E-cigarettes are at least 95% safer than smoking tobacco cigarettes, says Public Health England

Public Health England has suggested that pharmacists encourage the use of e-cigarettes as an aid to stop smoking, but the Royal Pharmaceutical Society has concerns because the products are not regulated.

Pharmacists offering stop smoking services can now support smokers trying to quit using e-cigarettes and even recommend would-be quitters try them. In the image, a pharmacist shows a customer how to use an e-cigarette

Pharmacists offering stop smoking services can now support smokers trying to quit using e-cigarettes and even recommend would-be quitters try them, according to Public Health England (PHE).

However, the Royal Pharmaceutical Society (RPS) is advising pharmacies not to advertise or sell the products because they are unregulated.

PHE commissioned a review of e-cigarettes, published on 19 August 2015 , which concluded that vaping was at least 95% safer than smoking tobacco cigarettes and did not act as a gateway to smoking for children and non-smokers[1]

“It is not known whether current e-cigarette products are more or less effective than licensed stop smoking medications, but they are much more popular, thereby providing an opportunity to expand the number of smokers stopping successfully,” the report says.

As a result, PHE has informed pharmacists and other health professionals offering stop smoking services that they can support smokers attempting to quit using the devices and can even suggest that they try using them.

“There are opportunities for e-cigarettes to be welcomed by smoking cessations services because, when used in combination with the psychosocial support that stop smoking services provide, you are likely to see the maximum benefit in helping people to quit… [stop smoking services] should be having a conversation about the full range of tools that are available,” Kevin Fenton, PHE chair of health and well-being, told a press briefing on 18 August 2015.

But he emphasised that no specific brand of the unregulated products should be recommended.

“E-cigarettes are not completely risk free but when compared with smoking, evidence shows they carry just a fraction of the harm,” he said. “The problem is people increasingly think they are at least as harmful and this may be keeping millions of smokers from quitting.”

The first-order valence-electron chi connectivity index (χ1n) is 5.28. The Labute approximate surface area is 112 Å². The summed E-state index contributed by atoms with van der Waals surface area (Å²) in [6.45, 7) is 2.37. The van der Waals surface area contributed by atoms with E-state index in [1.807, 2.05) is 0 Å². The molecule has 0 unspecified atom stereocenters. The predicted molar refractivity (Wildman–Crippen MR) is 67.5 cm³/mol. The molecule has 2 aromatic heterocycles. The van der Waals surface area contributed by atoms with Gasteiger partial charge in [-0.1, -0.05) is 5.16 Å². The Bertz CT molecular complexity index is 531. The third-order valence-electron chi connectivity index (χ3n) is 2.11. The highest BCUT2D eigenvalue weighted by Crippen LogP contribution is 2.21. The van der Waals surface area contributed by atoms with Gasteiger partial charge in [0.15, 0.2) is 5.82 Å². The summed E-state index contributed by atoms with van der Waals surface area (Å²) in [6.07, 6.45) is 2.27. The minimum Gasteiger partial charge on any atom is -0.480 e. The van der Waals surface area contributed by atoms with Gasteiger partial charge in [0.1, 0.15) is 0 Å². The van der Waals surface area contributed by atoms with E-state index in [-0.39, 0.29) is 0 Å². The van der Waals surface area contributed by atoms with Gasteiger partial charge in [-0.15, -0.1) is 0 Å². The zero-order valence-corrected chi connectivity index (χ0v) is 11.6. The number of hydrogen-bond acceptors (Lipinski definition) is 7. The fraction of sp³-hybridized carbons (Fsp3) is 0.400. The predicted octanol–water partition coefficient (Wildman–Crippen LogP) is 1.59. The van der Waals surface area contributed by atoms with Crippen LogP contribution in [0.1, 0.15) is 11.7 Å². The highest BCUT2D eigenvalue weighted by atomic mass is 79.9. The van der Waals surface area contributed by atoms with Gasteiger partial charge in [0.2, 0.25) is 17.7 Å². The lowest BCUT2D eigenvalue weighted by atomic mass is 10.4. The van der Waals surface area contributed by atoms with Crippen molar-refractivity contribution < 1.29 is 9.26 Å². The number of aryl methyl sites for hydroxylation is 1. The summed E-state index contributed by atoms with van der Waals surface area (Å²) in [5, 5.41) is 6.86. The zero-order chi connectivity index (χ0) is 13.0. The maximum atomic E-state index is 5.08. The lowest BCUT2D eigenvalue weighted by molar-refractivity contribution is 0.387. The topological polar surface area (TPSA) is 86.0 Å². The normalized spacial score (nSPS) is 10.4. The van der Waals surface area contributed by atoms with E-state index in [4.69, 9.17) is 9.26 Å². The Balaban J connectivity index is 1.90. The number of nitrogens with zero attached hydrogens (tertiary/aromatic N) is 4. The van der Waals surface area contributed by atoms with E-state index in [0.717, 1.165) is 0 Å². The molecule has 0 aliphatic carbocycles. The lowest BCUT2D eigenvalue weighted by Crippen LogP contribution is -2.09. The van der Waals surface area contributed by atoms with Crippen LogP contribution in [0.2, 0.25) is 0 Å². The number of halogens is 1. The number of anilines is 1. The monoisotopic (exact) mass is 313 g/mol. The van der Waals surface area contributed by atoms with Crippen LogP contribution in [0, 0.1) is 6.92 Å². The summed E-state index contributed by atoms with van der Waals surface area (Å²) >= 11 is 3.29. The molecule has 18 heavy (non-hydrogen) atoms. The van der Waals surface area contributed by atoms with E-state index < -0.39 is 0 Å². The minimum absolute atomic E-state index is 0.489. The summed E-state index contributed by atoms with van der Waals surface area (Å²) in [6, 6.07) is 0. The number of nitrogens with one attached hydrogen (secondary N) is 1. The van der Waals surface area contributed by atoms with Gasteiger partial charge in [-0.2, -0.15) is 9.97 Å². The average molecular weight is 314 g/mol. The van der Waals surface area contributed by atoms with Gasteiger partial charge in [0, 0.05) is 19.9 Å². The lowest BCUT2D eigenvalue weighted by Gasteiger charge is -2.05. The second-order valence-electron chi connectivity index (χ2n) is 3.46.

In May 2015, the Action on Smoking and Health Smokefree GB survey found that 22.1% of people think vaping is as harmful or more harmful than smoking, compared with 8.1% in 2013.

Howard Duff, RPS director for England, says that although the report added to the growing body of information about the use of e-cigarettes as a quitting aid, they are currently unlicensed products with no standardisation of safety, quality or efficacy. “As such, we believe they should not be sold or advertised from pharmacies,” he says.

Duff explains that e-cigarettes contain less harmful toxins than tobacco but still contain nicotine, which is an addictive substance.

“As they are a very new product, no one can be sure of the consequences of long-term use on health and further research is needed to determine this,” he says. “We echo the views of PHE and support the original intention of the Medicines and Healthcare products Regulatory Agency (MHRA) to regulate e-cigarettes as medicinal products as an aid to smoking cessation.”

The licensing process would align e-cigarettes with other nicotine reduction therapies and ensure quality control and standardisation of products, he adds.

Elizabeth Wade, director of policy at Pharmacy Voice, also believes licensing and regulation is still required to ensure the safety of e-cigarettes.

“Pharmacy Voice has previously called for a rigorous systematic review of the evidence surrounding e-cigarettes, and so welcomes PHE’s efforts in this area,” she says. “However, licensing and regulation is still required to standardise these devices, provide greater assurances for patients and the public, and align their use with current nicotine replacement therapy products.

“It is equally important that marketing of these products is regulated so that e-cigarettes are not glorified in any way or targeted at non-smokers as a fashion accessory.

“Until licensing is in place, where a pharmacy owner decides to sell e-cigarettes, we believe pharmacists should be free to exercise their clinical judgement, as they would normally do in the exercise of their professional practice.”

A spokesperson for the MHRA says it is not currently considering any e-cigarette products for licensing. A medicines licence has been granted to Kind Consumer for an inhaler device called Voke, which is also used in a way that mimics smoking activity. However, it involves no heat or combustion, and produces no ash or smoke vapour. The device, activated by inhaling, is expected to be launched by the end of 2015 by Kind Consumer’s commercial partner Nicovations. Voke will be available on the general sale list in the UK.


[1] McNeill A, Brose LS, Calder R et al. E-cigarettes: an evidence update — a report commissioned by Public Health England. August 2015.

Last updated
The Pharmaceutical Journal, PJ, 5 September 2015, Vol 295, No 7878;295(7878):DOI:10.1211/PJ.2015.20069190

You may also be interested in